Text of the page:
Delving into an arresting piece of writing also gives readers a key to unlock a private, quiet space, away from the demands and hassles of daily life.

Ms Amanda Aston, 58, is a professional violinist and founder of the Jane Austen Circle, which runs a book club as well as organises other Austen- themed activities such as tea parties and dramatised readings.

She says reading the 18th-century novelist's works gives her "time to step back from the world, to relax and savour the story and it's also a time of reflection".

"I feel I escape into a different world, a different, bygone era with good family values. I find it nourishing for my soul, encouraging and uplifting," she adds.

Aside from the psychological and emotional benefits which slow reading brings, there are also more quantifiable, tangible advantages.

A paper presented at The International Society for the Empirical Study of Literature and Media in Italy in July showed that people remember better the text they read in print than text read on screen.

Participants in this study were asked to peruse the same mystery story in a printed book form or on a Kindle. Those who read the physical book performed better when asked to sort events in chronological order.

Reading online can also be distracting, as readers' attention may be diverted by by hyperlinks and fragmented text, which discourages sustained reading.

For law student Xiao Hongyu, 25, the joy of reading is simple. He reads "to feel less alone in this universe and to enjoy the beauty of words".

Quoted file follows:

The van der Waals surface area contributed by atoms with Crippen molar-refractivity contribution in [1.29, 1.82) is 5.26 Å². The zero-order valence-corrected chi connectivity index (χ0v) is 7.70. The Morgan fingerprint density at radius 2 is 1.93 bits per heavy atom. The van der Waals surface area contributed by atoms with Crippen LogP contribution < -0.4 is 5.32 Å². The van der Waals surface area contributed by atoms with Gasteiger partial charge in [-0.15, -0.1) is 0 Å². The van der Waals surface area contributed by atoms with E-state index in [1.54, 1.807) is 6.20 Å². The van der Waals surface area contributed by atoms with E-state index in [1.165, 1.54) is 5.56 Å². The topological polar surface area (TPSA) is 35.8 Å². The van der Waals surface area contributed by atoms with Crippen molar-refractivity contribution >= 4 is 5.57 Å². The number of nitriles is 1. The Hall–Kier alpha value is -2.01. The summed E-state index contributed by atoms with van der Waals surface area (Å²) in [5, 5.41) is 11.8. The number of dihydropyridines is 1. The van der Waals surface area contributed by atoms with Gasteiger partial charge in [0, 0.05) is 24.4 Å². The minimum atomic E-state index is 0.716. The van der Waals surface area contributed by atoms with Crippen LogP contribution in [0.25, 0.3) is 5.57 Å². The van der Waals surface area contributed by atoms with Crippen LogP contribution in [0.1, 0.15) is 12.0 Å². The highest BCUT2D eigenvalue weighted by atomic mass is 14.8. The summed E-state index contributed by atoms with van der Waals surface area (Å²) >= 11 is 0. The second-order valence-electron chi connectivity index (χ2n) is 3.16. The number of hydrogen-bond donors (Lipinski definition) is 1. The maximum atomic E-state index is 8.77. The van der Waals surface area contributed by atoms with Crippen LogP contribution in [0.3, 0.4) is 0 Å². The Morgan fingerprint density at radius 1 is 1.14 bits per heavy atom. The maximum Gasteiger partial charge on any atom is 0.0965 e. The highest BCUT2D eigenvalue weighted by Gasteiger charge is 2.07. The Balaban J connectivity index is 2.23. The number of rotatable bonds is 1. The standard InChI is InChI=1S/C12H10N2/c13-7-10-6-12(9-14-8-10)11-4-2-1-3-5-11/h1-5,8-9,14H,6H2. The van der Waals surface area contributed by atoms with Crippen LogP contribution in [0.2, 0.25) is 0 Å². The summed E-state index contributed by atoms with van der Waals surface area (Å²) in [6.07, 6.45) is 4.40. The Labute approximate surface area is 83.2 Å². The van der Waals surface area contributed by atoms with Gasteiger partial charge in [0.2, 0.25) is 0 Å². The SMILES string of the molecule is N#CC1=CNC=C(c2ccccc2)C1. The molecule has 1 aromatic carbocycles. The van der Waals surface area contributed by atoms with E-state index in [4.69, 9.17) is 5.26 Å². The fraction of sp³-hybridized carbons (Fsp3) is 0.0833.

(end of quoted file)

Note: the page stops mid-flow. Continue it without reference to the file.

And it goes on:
His favoured genres include historical fiction and narratives which involve reminiscing or reflecting on a past.

His reading rate fluctuates - some months he does not read at all, while in others, he devours several books.

One of his favourite quotes is from the 2006 film The History Boys by English author Alan Bennett, which sums up why he likes to read.

"The best moments in reading are when you come across something - a thought, a feeling, a way of looking at things - which you had thought special and particular to you," he quotes.

"And now, here it is, set down by someone else, a person you have never met, someone even who is long dead.

"And it is as if a hand has come out and taken yours."


The National Library Board's digital resources have become a lot more popular over the last few years.

In 2008, there were a total of 26.7 million retrievals of electronic resources, which includes subscribed databases and e-books. In 2012, this figure was 63.4 million - a whopping 137 per cent increase.


Heavy readers are "mainly single, female, and graduates, without children", according to a 2009 survey of 180 adults here between the ages of 28 and 43, published in the Singapore Journal Of Library & Information Management.

The same survey found that 10 per cent of respondents did not read at all, while over 90 per cent of them would turn to the Internet first when looking for information.


Many children read not for leisure, but to improve their grades. A 2007 survey of 440 upper primary students here, published in the international Journal of Educational Media & Library Sciences, found that 62 per cent of them said most of the time, they read "for better grades in tests and examinations".

The survey also showed that the most popular types of books were story books and comics, while non-fiction books and newspapers were the least preferred.

This article was first published on Oct 7, 2014.